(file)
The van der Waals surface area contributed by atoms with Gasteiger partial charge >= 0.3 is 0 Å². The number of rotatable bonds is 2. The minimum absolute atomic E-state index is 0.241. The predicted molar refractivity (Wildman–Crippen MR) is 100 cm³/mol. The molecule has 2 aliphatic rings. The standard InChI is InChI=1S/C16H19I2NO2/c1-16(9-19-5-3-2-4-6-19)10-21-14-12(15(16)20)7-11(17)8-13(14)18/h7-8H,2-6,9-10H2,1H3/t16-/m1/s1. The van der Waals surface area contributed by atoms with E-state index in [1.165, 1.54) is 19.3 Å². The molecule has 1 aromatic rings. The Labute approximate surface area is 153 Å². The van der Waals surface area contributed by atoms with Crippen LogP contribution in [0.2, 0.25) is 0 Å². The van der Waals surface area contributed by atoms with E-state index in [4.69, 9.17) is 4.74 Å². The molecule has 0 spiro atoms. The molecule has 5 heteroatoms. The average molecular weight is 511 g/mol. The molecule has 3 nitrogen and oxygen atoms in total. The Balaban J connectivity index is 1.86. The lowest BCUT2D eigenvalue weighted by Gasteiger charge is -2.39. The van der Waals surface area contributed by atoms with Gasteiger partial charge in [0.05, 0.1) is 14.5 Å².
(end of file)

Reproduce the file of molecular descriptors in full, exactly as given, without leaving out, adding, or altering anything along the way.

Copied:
The van der Waals surface area contributed by atoms with Gasteiger partial charge >= 0.3 is 0 Å². The number of rotatable bonds is 2. The minimum absolute atomic E-state index is 0.241. The predicted molar refractivity (Wildman–Crippen MR) is 100 cm³/mol. The molecule has 2 aliphatic rings. The standard InChI is InChI=1S/C16H19I2NO2/c1-16(9-19-5-3-2-4-6-19)10-21-14-12(15(16)20)7-11(17)8-13(14)18/h7-8H,2-6,9-10H2,1H3/t16-/m1/s1. The van der Waals surface area contributed by atoms with E-state index in [1.165, 1.54) is 19.3 Å². The molecule has 1 aromatic rings. The Labute approximate surface area is 153 Å². The van der Waals surface area contributed by atoms with Crippen LogP contribution in [0.2, 0.25) is 0 Å². The van der Waals surface area contributed by atoms with E-state index in [4.69, 9.17) is 4.74 Å². The molecule has 0 spiro atoms. The molecule has 5 heteroatoms. The average molecular weight is 511 g/mol. The molecule has 3 nitrogen and oxygen atoms in total. The Balaban J connectivity index is 1.86. The lowest BCUT2D eigenvalue weighted by Gasteiger charge is -2.39. The van der Waals surface area contributed by atoms with Gasteiger partial charge in [0.05, 0.1) is 14.5 Å².